Its very name, Medinet Madi, evokes images of layers upon layers of history steeped in legend and romance. Literally ‘City of the Past’ in Arabic, the site still goes by that name which was bestowed upon it by the Arabs who conquered Egypt in the 7th century.
Medinet Madi came into being during ancient Egypt’s Middle Kingdom (2052 – 1786BC) as an agricultural village called Dja. Its ruins proudly stand today in southwest Fayoum, a fertile depression lying some 100km southwest Cairo and irrigated by the Nile water, and hold the remains of the only Middle Kingdom temple still remaining in Egypt, complete with texts and engraved scenes. The temple was constructed during the reigns of Amenemhet III (1842 – 1794 BC) and Amenemhet IV (1798 – 1785 BC), and was dedicated to the cobra goddess Renenutet and the crocodile god Sobek of Scedet, patron of the entire region and the capital.
But the history of Medinet Madi does not stop at that; it extends well into the Greco-Roman and Coptic eras, from the 4th century BC till the 7th century AD.
Since it was discovered by the Italian Achille Vogliano in 1935, Medinet Madi has been the focus of interest of Italian archaeological missions in Egypt.
Egyptology professor Roberto Buongarzone said that one of the town’s features was that it was found in very good condition, which is unusual and makes it a rare archaeological treasure.
During the Ptolemaic period Dja became known as Narmouthis, a Greek name meaning “the city of Renenutet-Hermouthis”. The temple flourished and more monuments were built on its north and south sides.
Medinet Madi saw intense settlement during the Coptic period, and life continued on the site into the ninth century.
The University of Pisa archaeologists carried out exploration work at Medinet Madi since 1978. They focused on the southern or Coptic area, and to date have identified ten churches dating from the 5th to the 7th centuries. These finds have been extremely important in understanding the history of Fayoum’s ecclesiastical architecture. Thanks to a contribution from the Italian Ministry of Foreign Affairs in 2004, the Pisa mission was able to rescue blocks engraved with four Greek hymns. These were fully restored and are now on display at the Karanis Museum in Fayoum.
Archaeological expeditions conducted between 1997 and 2004 in collaboration with the University of Messina uncovered a new Ptolemaic temple (Temple C) dedicated to the worship of two crocodile deities. A unique feature of the temple is a barrel-vaulted structure adjoining the temple, which was used for the incubation of crocodile eggs.
In recent years a methodical topographical survey, photographic interpretation of the site and geophysical exploration have contributed to an understanding of the urban tissue of the ancient village. These surveys created a chronological stratification of the site from the Middle Kingdom to the Late Byzantine Period.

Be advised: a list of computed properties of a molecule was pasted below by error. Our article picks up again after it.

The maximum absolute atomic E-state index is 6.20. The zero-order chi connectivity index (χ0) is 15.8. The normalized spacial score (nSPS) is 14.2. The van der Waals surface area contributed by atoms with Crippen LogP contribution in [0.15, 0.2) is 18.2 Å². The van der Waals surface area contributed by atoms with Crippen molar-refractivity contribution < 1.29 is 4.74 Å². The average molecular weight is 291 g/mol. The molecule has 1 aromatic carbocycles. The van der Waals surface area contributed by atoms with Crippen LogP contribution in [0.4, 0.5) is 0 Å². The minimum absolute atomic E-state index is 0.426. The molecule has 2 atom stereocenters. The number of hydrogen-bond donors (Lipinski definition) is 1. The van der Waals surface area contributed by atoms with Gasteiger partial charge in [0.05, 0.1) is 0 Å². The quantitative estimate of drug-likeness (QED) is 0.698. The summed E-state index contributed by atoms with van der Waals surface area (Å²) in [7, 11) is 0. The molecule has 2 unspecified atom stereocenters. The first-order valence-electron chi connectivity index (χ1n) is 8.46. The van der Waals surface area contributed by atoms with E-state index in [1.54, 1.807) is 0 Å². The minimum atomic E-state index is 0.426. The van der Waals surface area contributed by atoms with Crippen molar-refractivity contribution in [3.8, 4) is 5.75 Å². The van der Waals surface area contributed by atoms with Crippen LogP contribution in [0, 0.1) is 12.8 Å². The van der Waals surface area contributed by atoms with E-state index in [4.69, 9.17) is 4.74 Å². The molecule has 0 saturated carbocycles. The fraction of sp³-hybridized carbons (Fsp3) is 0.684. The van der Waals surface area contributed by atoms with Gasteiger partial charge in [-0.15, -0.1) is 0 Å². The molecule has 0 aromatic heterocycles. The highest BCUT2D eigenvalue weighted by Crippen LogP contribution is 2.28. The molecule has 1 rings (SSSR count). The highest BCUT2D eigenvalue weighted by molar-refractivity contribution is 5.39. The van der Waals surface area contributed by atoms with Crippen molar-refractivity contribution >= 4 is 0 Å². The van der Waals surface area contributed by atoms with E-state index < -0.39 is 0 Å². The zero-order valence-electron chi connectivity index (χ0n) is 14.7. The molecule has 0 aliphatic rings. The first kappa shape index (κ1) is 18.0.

Natural, archaeological, recreational park
Significant work was done from 2000 to 2010 to restore the town as part of the Egyptian-Italian project, the Institutional Support to Supreme Council of Antiquities for Environmental Monitoring and Management of the Cultural Heritage Sites (ISSEMM).
The ISSEMM Project in Fayoum has created an archaeological park along a 28-km scenic track across the Western Desert connecting Medinet Madi with Wadi Rayan, with its picturesque waterfalls, and Wadi Hitan (Whale Valley) with its abundant fossilised remains of an early type of whale. Both Wadi Rayan and Wadi Hitan are national parks in their own rights. The planned route will be unpaved so as to respect the landscape in the area, and will provide the best panoramic views of the sites. Work on the archaeological park will also allow for appropriate conservation and site management of both areas.
A buffer zone around Medinet Madi was carefully laid out so as to prevent and reduce the detrimental impact of agricultural expansion into the archaeological domain. Today access to Medinet Madi is at its southern end, where the southern altar stands as the gateway to the avenue of processions. A Visitors Centre welcomes the guests. The Centre provides a complete survey on the history of the site and the whole of Fayoum area through replica statues, information panels and photographs. It has a cafeteria, a bookshop and a conference area introducing visitors to their experience of the monuments of the archaeological site.
The ISSEMM project is entirely funded by the Italian Ministry of Foreign Affairs’ Directorate-General for the Development Cooperation, which has allotted 3,500,000 Euros to the budget.
Medinet Madi has recently been the focus of a Visibility Campaign by ISSEMM. At a seminar held at the Italian Embassy in Cairo, the moderator Emanuela Chiumeo who is managing director of Incontro Mediterraneo Magazine said, “This seminar is part of a visibility campaign to get the young generation to know their rich history, especially those who never studied archaeology yet have the responsibility to preserve this history.
“The purpose of the visibility campaign is to increase the number of Egyptian and foreign visitors, including school and university students, to the maximum allowed 10,000-visitors-a-year.
“The campaign is extremely significant for the local community as well, since it spreads awareness of the extraordinary economic potential of a protected, well preserved and well maintained archaeological site which, on the other hand, is increasingly exposed to the housing and population pressures that are typical of rapidly expanding rural areas.”
Egyptology professor Roberto Buongarzone who has been active on the project told Watani that the Italian expedition had no intention of carrying out any more digging in Medinet Madi or its surroundings. The focus now is on the new park linking the archaeological site with Wadi Rayan and Wadi Hitan to form a natural resort.
18 May 2014
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